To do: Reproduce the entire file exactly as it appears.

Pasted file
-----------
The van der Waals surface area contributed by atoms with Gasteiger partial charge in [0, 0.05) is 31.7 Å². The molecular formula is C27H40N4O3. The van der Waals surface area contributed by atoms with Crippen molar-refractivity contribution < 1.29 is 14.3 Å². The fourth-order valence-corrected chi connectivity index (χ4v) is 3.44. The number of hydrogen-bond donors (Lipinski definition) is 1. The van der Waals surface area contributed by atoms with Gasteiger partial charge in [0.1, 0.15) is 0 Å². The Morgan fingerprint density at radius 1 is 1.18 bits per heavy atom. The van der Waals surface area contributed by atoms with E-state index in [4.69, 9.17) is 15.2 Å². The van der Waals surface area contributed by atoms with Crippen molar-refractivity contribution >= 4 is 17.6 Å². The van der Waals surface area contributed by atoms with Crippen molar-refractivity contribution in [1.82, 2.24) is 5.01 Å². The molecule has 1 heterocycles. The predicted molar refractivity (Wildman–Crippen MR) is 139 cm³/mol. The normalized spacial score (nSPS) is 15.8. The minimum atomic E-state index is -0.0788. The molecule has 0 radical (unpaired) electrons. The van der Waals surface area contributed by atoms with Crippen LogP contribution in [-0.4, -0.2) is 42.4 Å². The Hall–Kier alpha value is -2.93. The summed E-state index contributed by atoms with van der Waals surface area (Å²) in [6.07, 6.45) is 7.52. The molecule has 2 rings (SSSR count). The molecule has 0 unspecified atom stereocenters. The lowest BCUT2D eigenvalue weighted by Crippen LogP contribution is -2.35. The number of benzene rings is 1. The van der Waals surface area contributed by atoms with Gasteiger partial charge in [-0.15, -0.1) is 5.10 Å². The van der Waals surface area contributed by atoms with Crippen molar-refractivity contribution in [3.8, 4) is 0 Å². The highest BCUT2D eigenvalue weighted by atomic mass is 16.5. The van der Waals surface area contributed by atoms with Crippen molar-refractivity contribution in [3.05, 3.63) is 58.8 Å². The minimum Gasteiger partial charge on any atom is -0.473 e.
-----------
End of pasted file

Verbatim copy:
The van der Waals surface area contributed by atoms with Gasteiger partial charge in [0, 0.05) is 31.7 Å². The molecular formula is C27H40N4O3. The van der Waals surface area contributed by atoms with Crippen molar-refractivity contribution < 1.29 is 14.3 Å². The fourth-order valence-corrected chi connectivity index (χ4v) is 3.44. The number of hydrogen-bond donors (Lipinski definition) is 1. The van der Waals surface area contributed by atoms with Gasteiger partial charge in [0.1, 0.15) is 0 Å². The Morgan fingerprint density at radius 1 is 1.18 bits per heavy atom. The van der Waals surface area contributed by atoms with E-state index in [4.69, 9.17) is 15.2 Å². The van der Waals surface area contributed by atoms with Crippen molar-refractivity contribution >= 4 is 17.6 Å². The van der Waals surface area contributed by atoms with Crippen molar-refractivity contribution in [1.82, 2.24) is 5.01 Å². The molecule has 1 heterocycles. The predicted molar refractivity (Wildman–Crippen MR) is 139 cm³/mol. The normalized spacial score (nSPS) is 15.8. The minimum atomic E-state index is -0.0788. The molecule has 0 radical (unpaired) electrons. The van der Waals surface area contributed by atoms with Crippen LogP contribution in [-0.4, -0.2) is 42.4 Å². The Hall–Kier alpha value is -2.93. The summed E-state index contributed by atoms with van der Waals surface area (Å²) in [6.07, 6.45) is 7.52. The molecule has 2 rings (SSSR count). The molecule has 0 unspecified atom stereocenters. The lowest BCUT2D eigenvalue weighted by Crippen LogP contribution is -2.35. The number of benzene rings is 1. The van der Waals surface area contributed by atoms with Gasteiger partial charge in [-0.15, -0.1) is 5.10 Å². The van der Waals surface area contributed by atoms with Crippen molar-refractivity contribution in [3.8, 4) is 0 Å². The highest BCUT2D eigenvalue weighted by atomic mass is 16.5. The van der Waals surface area contributed by atoms with Crippen molar-refractivity contribution in [3.05, 3.63) is 58.8 Å². The minimum Gasteiger partial charge on any atom is -0.473 e.